Interaction of flooding and salinity stress on baldcypress (Taxodium distichum)

James A. Allen, S. Reza Pezeshki, Jim L. Chambers

Research output: Contribution to journalArticle

67 Scopus citations

Abstract

Coastal wetlands of the southeastern United States are threatened by increases in flooding and salinity as a result of both natural processes and man-induced hydrologic alterations. Furthermore, global climate change scenarios suggest that, as a consequence of rising sea levels, much larger areas of coastal wetlands may be affected by flooding and salinity in the next 50 to 100 years. In this paper, we review studies designed to improve our ability to predict and ameliorate the impacts of increased flooding and salinity stress on baldcypress (Taxodium distichum (L.) Rich.), which is a dominant species of many coastal forested wetlands. Specifically, we review studies on species-level responses to flooding and salinity stress, alone and in combination, we summarize two studies on intraspecific variation in response to flooding and salinity stress, we analyze the physiological mechanisms thought to be responsible for the interaction between flooding and salinity stress, and we discuss the implications for coastal wetland loss and the prospects for developing salt-tolerant lines of baldcypress.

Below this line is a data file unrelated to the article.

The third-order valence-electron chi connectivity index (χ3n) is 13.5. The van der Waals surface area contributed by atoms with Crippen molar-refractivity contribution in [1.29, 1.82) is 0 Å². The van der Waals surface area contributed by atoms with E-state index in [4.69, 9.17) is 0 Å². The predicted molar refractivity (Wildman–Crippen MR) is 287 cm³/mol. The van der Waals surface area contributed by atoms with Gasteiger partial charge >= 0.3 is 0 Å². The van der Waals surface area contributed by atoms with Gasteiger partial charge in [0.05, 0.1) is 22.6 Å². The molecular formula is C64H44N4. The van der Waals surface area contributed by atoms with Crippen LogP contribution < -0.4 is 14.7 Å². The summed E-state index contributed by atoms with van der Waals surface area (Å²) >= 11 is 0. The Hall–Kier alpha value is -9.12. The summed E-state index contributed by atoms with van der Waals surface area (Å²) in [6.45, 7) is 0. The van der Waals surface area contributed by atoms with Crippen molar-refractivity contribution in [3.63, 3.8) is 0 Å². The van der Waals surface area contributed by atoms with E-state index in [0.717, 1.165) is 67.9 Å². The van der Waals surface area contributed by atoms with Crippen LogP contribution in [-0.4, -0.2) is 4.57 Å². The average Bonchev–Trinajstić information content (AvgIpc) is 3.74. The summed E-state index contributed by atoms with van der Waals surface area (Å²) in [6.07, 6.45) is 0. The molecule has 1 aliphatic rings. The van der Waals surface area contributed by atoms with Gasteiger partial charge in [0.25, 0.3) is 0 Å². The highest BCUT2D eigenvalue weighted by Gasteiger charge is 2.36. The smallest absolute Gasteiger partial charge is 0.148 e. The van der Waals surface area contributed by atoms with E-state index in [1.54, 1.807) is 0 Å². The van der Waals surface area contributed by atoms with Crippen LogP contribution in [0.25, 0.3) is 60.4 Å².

Original languageEnglish (US)
Pages (from-to)307-313
Number of pages7
JournalTree Physiology
Volume16
Issue number1-2
DOIs
StatePublished - Jan 1 1996
Externally publishedYes

Keywords

  • Multiple stress
  • Salt tolerance
  • Stress interaction
  • Waterlogging

ASJC Scopus subject areas

  • Physiology
  • Plant Science

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